Family: Alcedinidae (alcedinid kingfishers)

Life > Eukaryotes > Opisthokonta > Metazoa (animals) > Bilateria > Deuterostomia > Chordata > Craniata > Vertebrata (vertebrates)  > Gnathostomata (jawed vertebrates) > Teleostomi (teleost fish) > Osteichthyes (bony fish) > Class: Sarcopterygii (lobe-finned fish) > Stegocephalia (terrestrial vertebrates) > Tetrapoda (four-legged vertebrates) > Reptiliomorpha > Amniota > Reptilia (reptiles) > Romeriida > Diapsida > Archosauromorpha > Archosauria > Dinosauria (dinosaurs) > Saurischia > Theropoda (bipedal predatory dinosaurs) > Coelurosauria > Maniraptora > Aves (birds) > Order: Coraciiformes

The alcedinid kingfishers are distributed through Eurasia, Africa, Madagascar, Australasia and Oceania. There are three genera of which two, Alcedo and Ispidina occur in southern Africa. There are 17 species of Alcedo of which two occur in southern Africa. The genus Ispidina occurs in Africa and Madagascar and there are three species of which one occurs in southern Africa.

Species indigenous to southern Africa

Alcedo cristata (Malachite kingfisher) 

The Malachite kingfisher is common in many areas of southern Africa, living in a wide variety of aquatic habitats. It feeds mainly on fish, as well as amphibians and insects. Both sexes dig a burrow, which is used as a nesting site, and placed in the banks of rivers or streams. It lays 3-6 eggs, which are incubated by both sexes, for 14-16 days. The chicks are brooded for the first few weeks of their lives, before leaving the nest at 22-25 days old. They start fishing within one week of fledging, sometimes "catching" twigs and leaves. They are chased away by their parents at 36-41 days old.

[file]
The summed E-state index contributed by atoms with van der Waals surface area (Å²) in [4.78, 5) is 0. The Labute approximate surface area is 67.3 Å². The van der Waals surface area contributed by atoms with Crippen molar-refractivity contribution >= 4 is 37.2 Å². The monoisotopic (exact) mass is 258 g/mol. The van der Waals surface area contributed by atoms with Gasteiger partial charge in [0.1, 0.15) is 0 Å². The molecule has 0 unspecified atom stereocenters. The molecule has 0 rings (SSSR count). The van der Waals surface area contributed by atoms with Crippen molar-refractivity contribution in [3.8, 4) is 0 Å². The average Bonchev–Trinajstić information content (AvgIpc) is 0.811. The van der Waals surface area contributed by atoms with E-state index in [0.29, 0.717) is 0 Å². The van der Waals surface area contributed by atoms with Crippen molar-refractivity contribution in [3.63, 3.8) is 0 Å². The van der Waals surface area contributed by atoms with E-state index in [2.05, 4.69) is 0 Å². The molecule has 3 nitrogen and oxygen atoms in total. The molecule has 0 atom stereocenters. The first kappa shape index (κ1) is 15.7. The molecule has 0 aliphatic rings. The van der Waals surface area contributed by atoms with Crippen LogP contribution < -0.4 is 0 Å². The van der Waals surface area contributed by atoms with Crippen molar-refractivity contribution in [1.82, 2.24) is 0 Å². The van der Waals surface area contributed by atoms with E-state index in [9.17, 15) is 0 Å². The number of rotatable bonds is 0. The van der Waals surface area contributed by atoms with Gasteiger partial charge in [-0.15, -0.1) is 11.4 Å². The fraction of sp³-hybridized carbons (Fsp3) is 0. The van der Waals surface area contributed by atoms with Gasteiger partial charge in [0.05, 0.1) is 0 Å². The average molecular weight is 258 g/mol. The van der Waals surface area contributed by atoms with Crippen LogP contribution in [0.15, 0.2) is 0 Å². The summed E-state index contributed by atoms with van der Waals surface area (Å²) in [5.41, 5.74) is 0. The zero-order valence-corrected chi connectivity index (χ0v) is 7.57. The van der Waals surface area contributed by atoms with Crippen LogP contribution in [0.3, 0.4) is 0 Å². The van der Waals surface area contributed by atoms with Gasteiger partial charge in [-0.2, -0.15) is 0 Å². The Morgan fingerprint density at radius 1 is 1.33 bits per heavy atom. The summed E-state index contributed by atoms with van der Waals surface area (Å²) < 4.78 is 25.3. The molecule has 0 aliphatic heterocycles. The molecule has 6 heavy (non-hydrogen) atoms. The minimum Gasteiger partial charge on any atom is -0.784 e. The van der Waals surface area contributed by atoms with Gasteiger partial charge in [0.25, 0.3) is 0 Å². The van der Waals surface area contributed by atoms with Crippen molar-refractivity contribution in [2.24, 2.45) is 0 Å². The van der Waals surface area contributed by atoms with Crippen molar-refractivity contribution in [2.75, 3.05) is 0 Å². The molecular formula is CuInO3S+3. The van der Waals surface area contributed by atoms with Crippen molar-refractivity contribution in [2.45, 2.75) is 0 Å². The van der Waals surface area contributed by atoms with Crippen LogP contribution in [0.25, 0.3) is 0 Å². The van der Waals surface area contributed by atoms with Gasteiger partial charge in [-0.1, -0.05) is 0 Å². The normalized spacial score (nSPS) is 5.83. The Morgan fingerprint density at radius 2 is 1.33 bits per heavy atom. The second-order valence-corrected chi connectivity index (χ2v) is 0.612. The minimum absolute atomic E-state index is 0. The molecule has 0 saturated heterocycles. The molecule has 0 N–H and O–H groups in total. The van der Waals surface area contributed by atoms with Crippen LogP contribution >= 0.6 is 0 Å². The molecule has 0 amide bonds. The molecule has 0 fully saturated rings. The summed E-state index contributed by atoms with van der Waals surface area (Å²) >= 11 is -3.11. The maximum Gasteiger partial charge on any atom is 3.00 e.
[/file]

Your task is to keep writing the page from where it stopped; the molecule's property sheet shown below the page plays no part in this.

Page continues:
Alcedo semitorquata (Half-collared kingfisher) 

The Half-collared kingfisher is widespread but uncommon, with populations scattered across sub-Saharan Africa. In southern Africa, it is most common in Zimbabwe and South Africa's rivers, streams and estuaries. Its diet consists mostly of fish, which it hunts by sitting on a perch for long periods then, once it spots a fish, diving in to catch it. It nests in burrows dug into vertical riverbanks, excavated by both sexes. Here it lays 1-6, usually 3-4 eggs which are incubated by both sexes. The chicks probably remain in the nest for about 27 days, learning to fly soon after emerging.

Ispidina picta (African pygmy-kingfisher, Pygmy kingfisher)

The African pygmy-kingfisher is widespread across sub-Saharan Africa, partly due to its ability to live in a wide range of woodland types. Unlike many other Alcedinid kingfishers, the African pygmy-kingfisher rarely eats fish, but rather feeds mainly insects, occasionally small vertebrates. It is an intra-African breeding migrant, arriving here in September-October. Soon afterwards, it starts breeding, laying 3-6 eggs in a burrow dug into a sandbank. The chicks stay in the nest for a 2-3 weeks, after which they rapidly develop hunting skills, becoming fully independent soon after fledging. Then, the juveniles and adults migrate back to other parts of Africa.

  
 

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